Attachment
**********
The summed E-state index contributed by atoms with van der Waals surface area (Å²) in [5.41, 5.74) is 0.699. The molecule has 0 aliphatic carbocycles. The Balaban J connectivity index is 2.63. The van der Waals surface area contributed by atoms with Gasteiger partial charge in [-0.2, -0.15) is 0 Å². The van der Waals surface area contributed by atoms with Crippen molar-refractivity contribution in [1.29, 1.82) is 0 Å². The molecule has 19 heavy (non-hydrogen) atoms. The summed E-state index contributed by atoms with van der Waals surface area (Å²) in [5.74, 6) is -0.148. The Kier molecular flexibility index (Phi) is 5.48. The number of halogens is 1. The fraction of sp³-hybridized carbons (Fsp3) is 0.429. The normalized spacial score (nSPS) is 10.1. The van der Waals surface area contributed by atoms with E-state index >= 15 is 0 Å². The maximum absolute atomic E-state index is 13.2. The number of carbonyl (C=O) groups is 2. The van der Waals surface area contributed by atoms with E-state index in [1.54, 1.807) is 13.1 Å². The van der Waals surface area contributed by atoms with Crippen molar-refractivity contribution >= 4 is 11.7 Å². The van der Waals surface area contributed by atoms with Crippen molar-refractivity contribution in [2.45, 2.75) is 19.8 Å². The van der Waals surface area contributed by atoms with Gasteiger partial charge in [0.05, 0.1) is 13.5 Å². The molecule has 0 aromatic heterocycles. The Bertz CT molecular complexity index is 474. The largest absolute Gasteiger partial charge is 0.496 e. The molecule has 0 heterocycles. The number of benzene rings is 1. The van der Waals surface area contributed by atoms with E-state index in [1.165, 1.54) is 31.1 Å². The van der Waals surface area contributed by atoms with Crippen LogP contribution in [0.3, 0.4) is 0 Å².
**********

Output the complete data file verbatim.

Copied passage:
The summed E-state index contributed by atoms with van der Waals surface area (Å²) in [5.41, 5.74) is 0.699. The molecule has 0 aliphatic carbocycles. The Balaban J connectivity index is 2.63. The van der Waals surface area contributed by atoms with Gasteiger partial charge in [-0.2, -0.15) is 0 Å². The van der Waals surface area contributed by atoms with Crippen molar-refractivity contribution in [1.29, 1.82) is 0 Å². The molecule has 19 heavy (non-hydrogen) atoms. The summed E-state index contributed by atoms with van der Waals surface area (Å²) in [5.74, 6) is -0.148. The Kier molecular flexibility index (Phi) is 5.48. The number of halogens is 1. The fraction of sp³-hybridized carbons (Fsp3) is 0.429. The normalized spacial score (nSPS) is 10.1. The van der Waals surface area contributed by atoms with E-state index >= 15 is 0 Å². The maximum absolute atomic E-state index is 13.2. The number of carbonyl (C=O) groups is 2. The van der Waals surface area contributed by atoms with E-state index in [1.54, 1.807) is 13.1 Å². The van der Waals surface area contributed by atoms with Crippen molar-refractivity contribution >= 4 is 11.7 Å². The van der Waals surface area contributed by atoms with Crippen molar-refractivity contribution in [2.45, 2.75) is 19.8 Å². The van der Waals surface area contributed by atoms with Gasteiger partial charge in [0.05, 0.1) is 13.5 Å². The molecule has 0 aromatic heterocycles. The Bertz CT molecular complexity index is 474. The largest absolute Gasteiger partial charge is 0.496 e. The molecule has 0 heterocycles. The number of benzene rings is 1. The van der Waals surface area contributed by atoms with E-state index in [1.165, 1.54) is 31.1 Å². The van der Waals surface area contributed by atoms with Crippen LogP contribution in [0.3, 0.4) is 0 Å².